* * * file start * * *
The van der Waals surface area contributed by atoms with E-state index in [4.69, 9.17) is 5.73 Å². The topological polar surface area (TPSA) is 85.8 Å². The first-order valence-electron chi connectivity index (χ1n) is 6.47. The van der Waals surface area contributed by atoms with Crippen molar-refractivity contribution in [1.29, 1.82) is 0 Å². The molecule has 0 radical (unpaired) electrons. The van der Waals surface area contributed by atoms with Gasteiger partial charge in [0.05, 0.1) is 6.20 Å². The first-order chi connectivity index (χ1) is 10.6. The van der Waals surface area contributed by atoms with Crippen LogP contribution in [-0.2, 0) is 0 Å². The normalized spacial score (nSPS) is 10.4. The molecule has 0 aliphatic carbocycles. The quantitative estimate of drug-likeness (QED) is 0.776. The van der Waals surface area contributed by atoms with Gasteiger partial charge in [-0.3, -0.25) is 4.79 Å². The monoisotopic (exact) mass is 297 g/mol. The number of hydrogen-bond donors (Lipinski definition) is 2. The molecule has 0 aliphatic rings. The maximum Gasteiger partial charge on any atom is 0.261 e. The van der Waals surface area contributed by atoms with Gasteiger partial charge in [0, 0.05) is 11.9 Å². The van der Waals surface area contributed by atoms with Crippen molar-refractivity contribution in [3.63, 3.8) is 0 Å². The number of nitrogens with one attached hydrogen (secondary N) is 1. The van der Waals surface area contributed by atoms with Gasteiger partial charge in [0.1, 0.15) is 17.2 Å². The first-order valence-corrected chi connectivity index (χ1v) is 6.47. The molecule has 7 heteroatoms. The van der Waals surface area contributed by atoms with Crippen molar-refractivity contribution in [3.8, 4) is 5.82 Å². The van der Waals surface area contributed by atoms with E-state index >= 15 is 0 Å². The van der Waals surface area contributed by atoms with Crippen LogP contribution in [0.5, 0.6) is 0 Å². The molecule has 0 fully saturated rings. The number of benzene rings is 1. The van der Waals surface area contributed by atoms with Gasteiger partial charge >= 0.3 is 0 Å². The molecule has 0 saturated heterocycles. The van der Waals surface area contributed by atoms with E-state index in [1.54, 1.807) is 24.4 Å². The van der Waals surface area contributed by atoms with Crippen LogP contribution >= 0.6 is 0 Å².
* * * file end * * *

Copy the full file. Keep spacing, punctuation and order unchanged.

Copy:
The van der Waals surface area contributed by atoms with E-state index in [4.69, 9.17) is 5.73 Å². The topological polar surface area (TPSA) is 85.8 Å². The first-order valence-electron chi connectivity index (χ1n) is 6.47. The van der Waals surface area contributed by atoms with Crippen molar-refractivity contribution in [1.29, 1.82) is 0 Å². The molecule has 0 radical (unpaired) electrons. The van der Waals surface area contributed by atoms with Gasteiger partial charge in [0.05, 0.1) is 6.20 Å². The first-order chi connectivity index (χ1) is 10.6. The van der Waals surface area contributed by atoms with Crippen LogP contribution in [-0.2, 0) is 0 Å². The normalized spacial score (nSPS) is 10.4. The molecule has 0 aliphatic carbocycles. The quantitative estimate of drug-likeness (QED) is 0.776. The van der Waals surface area contributed by atoms with Gasteiger partial charge in [-0.3, -0.25) is 4.79 Å². The monoisotopic (exact) mass is 297 g/mol. The number of hydrogen-bond donors (Lipinski definition) is 2. The molecule has 0 aliphatic rings. The maximum Gasteiger partial charge on any atom is 0.261 e. The van der Waals surface area contributed by atoms with Gasteiger partial charge in [0, 0.05) is 11.9 Å². The van der Waals surface area contributed by atoms with Crippen molar-refractivity contribution in [3.63, 3.8) is 0 Å². The number of nitrogens with one attached hydrogen (secondary N) is 1. The van der Waals surface area contributed by atoms with Gasteiger partial charge in [0.1, 0.15) is 17.2 Å². The first-order valence-corrected chi connectivity index (χ1v) is 6.47. The molecule has 7 heteroatoms. The van der Waals surface area contributed by atoms with Crippen molar-refractivity contribution in [3.8, 4) is 5.82 Å². The van der Waals surface area contributed by atoms with E-state index >= 15 is 0 Å². The van der Waals surface area contributed by atoms with Crippen LogP contribution in [0.5, 0.6) is 0 Å². The molecule has 0 fully saturated rings. The number of benzene rings is 1. The van der Waals surface area contributed by atoms with Gasteiger partial charge >= 0.3 is 0 Å². The molecule has 0 saturated heterocycles. The van der Waals surface area contributed by atoms with E-state index in [1.54, 1.807) is 24.4 Å². The van der Waals surface area contributed by atoms with Crippen LogP contribution >= 0.6 is 0 Å².